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America In World War 2

America’s involvement in World War Two When war broke out, there was no
way the world could possibly know the severity of this guerre. Fortunately one
country saw and understood that Germany and its allies would have to be stopped.

America’s Involvement in World War two not only contributed in the eventual
downfall of the insane Adolph Hitler and his Third Reich, but also came at the
precise time and moment. Had the United States entered the war any earlier the
consequences might have been worse. Over the years it has been an often heated
and debated issue on whether the United States could have entered the war sooner
and thus have saved many lives. To try to understand this we must look both at
the people’s and government’s point of view. Just after war broke out in Europe,
President Roosevelt hurriedly called his cabinet and military advisors together.

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There it was agreed that the United States stay neutral in these affairs. One of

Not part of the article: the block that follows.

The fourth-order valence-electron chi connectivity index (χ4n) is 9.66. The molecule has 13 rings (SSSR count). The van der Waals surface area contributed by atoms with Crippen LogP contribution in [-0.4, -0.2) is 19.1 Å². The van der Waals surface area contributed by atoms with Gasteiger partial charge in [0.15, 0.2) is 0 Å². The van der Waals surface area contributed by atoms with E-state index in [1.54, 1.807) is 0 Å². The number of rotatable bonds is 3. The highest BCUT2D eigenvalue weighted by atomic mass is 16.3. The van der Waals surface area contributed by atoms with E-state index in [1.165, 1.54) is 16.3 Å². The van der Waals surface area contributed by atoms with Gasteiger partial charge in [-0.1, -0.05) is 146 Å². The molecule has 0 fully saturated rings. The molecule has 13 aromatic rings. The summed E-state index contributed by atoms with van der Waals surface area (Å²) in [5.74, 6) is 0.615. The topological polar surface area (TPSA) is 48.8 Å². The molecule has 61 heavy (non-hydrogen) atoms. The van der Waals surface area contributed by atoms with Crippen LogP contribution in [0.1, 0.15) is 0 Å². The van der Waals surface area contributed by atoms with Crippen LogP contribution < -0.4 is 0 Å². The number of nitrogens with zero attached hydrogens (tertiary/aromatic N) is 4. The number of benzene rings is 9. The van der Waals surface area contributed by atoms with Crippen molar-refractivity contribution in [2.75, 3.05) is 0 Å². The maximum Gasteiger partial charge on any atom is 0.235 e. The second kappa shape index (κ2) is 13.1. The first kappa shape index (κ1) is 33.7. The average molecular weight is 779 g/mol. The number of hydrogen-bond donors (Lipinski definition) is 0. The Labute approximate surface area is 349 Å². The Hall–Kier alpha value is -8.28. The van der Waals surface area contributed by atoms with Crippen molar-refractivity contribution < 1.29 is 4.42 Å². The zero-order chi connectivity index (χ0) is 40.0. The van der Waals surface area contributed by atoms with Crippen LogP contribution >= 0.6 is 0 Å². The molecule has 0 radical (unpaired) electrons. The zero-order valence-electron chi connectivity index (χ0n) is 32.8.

the reasons given was that unless America was directly threatened they had no
reason to be involved. This reason was a valid one because it was the American
policy to stay neutral in any affairs not having to with them unless American
soil was threatened directly. Thus the provisional neutrality act passed the
senate by seventy-nine votes to two in 1935. On August 31, Roosevelt signed it
into law. In 1936 the law was renewed, and in 1937 a “comprehensive and
permanent” neutrality act was passed (Overy 259). The desire to avoid
“foreign entanglements” of all kinds had been an American foreign
policy for more than a century. A very real “geographical Isolation”
permitted the United States to “fill up the empty lands of North America